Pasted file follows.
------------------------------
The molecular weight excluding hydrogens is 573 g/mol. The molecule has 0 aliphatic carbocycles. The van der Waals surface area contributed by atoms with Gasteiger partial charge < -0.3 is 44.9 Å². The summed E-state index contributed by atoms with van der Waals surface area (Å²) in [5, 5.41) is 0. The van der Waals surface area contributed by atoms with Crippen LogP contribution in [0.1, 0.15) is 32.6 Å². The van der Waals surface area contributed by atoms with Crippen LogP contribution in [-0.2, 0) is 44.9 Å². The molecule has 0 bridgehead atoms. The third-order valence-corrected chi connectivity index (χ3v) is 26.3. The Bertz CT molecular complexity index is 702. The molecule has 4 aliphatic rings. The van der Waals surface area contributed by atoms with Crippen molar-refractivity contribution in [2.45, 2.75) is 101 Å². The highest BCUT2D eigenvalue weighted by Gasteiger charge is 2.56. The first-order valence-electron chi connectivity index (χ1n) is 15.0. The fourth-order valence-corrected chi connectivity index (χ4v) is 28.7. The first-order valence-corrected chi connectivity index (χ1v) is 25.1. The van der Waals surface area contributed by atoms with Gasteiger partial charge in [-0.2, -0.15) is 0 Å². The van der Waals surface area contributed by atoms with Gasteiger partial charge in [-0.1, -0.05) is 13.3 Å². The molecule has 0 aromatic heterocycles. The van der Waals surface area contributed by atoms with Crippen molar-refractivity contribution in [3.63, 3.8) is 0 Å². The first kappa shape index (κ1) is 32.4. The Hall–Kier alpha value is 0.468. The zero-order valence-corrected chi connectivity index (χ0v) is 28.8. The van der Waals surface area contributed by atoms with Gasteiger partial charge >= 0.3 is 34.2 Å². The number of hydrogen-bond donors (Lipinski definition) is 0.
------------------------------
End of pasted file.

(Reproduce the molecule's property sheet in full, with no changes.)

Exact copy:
The molecular weight excluding hydrogens is 573 g/mol. The molecule has 0 aliphatic carbocycles. The van der Waals surface area contributed by atoms with Gasteiger partial charge < -0.3 is 44.9 Å². The summed E-state index contributed by atoms with van der Waals surface area (Å²) in [5, 5.41) is 0. The van der Waals surface area contributed by atoms with Crippen LogP contribution in [0.1, 0.15) is 32.6 Å². The van der Waals surface area contributed by atoms with Crippen LogP contribution in [-0.2, 0) is 44.9 Å². The molecule has 0 bridgehead atoms. The third-order valence-corrected chi connectivity index (χ3v) is 26.3. The Bertz CT molecular complexity index is 702. The molecule has 4 aliphatic rings. The van der Waals surface area contributed by atoms with Crippen molar-refractivity contribution in [2.45, 2.75) is 101 Å². The highest BCUT2D eigenvalue weighted by Gasteiger charge is 2.56. The first-order valence-electron chi connectivity index (χ1n) is 15.0. The fourth-order valence-corrected chi connectivity index (χ4v) is 28.7. The first-order valence-corrected chi connectivity index (χ1v) is 25.1. The van der Waals surface area contributed by atoms with Gasteiger partial charge in [-0.2, -0.15) is 0 Å². The van der Waals surface area contributed by atoms with Gasteiger partial charge in [-0.1, -0.05) is 13.3 Å². The molecule has 0 aromatic heterocycles. The van der Waals surface area contributed by atoms with Crippen molar-refractivity contribution in [3.63, 3.8) is 0 Å². The first kappa shape index (κ1) is 32.4. The Hall–Kier alpha value is 0.468. The zero-order valence-corrected chi connectivity index (χ0v) is 28.8. The van der Waals surface area contributed by atoms with Gasteiger partial charge >= 0.3 is 34.2 Å². The number of hydrogen-bond donors (Lipinski definition) is 0.